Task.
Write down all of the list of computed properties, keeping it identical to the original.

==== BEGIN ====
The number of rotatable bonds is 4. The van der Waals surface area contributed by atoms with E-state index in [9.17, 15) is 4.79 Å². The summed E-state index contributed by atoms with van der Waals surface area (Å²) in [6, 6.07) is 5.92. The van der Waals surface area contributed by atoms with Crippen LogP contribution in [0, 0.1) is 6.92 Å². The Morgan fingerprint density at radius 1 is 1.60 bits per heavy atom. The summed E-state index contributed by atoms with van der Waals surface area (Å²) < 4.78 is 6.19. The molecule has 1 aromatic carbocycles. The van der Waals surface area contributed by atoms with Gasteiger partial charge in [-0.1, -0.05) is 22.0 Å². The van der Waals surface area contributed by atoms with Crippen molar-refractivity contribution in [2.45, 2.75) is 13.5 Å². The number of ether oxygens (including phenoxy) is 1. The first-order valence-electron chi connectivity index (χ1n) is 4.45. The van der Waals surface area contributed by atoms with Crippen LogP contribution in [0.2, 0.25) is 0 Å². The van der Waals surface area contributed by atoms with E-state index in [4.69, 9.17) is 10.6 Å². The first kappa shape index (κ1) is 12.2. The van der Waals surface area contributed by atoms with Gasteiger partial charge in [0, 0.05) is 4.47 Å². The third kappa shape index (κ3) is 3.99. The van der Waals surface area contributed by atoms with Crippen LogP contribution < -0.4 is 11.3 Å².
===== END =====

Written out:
The number of rotatable bonds is 4. The van der Waals surface area contributed by atoms with E-state index in [9.17, 15) is 4.79 Å². The summed E-state index contributed by atoms with van der Waals surface area (Å²) in [6, 6.07) is 5.92. The van der Waals surface area contributed by atoms with Crippen LogP contribution in [0, 0.1) is 6.92 Å². The Morgan fingerprint density at radius 1 is 1.60 bits per heavy atom. The summed E-state index contributed by atoms with van der Waals surface area (Å²) < 4.78 is 6.19. The molecule has 1 aromatic carbocycles. The van der Waals surface area contributed by atoms with Gasteiger partial charge in [-0.1, -0.05) is 22.0 Å². The van der Waals surface area contributed by atoms with Crippen molar-refractivity contribution in [2.45, 2.75) is 13.5 Å². The number of ether oxygens (including phenoxy) is 1. The first-order valence-electron chi connectivity index (χ1n) is 4.45. The van der Waals surface area contributed by atoms with Crippen LogP contribution in [0.2, 0.25) is 0 Å². The van der Waals surface area contributed by atoms with E-state index in [4.69, 9.17) is 10.6 Å². The first kappa shape index (κ1) is 12.2. The van der Waals surface area contributed by atoms with Gasteiger partial charge in [0, 0.05) is 4.47 Å². The third kappa shape index (κ3) is 3.99. The van der Waals surface area contributed by atoms with Crippen LogP contribution < -0.4 is 11.3 Å².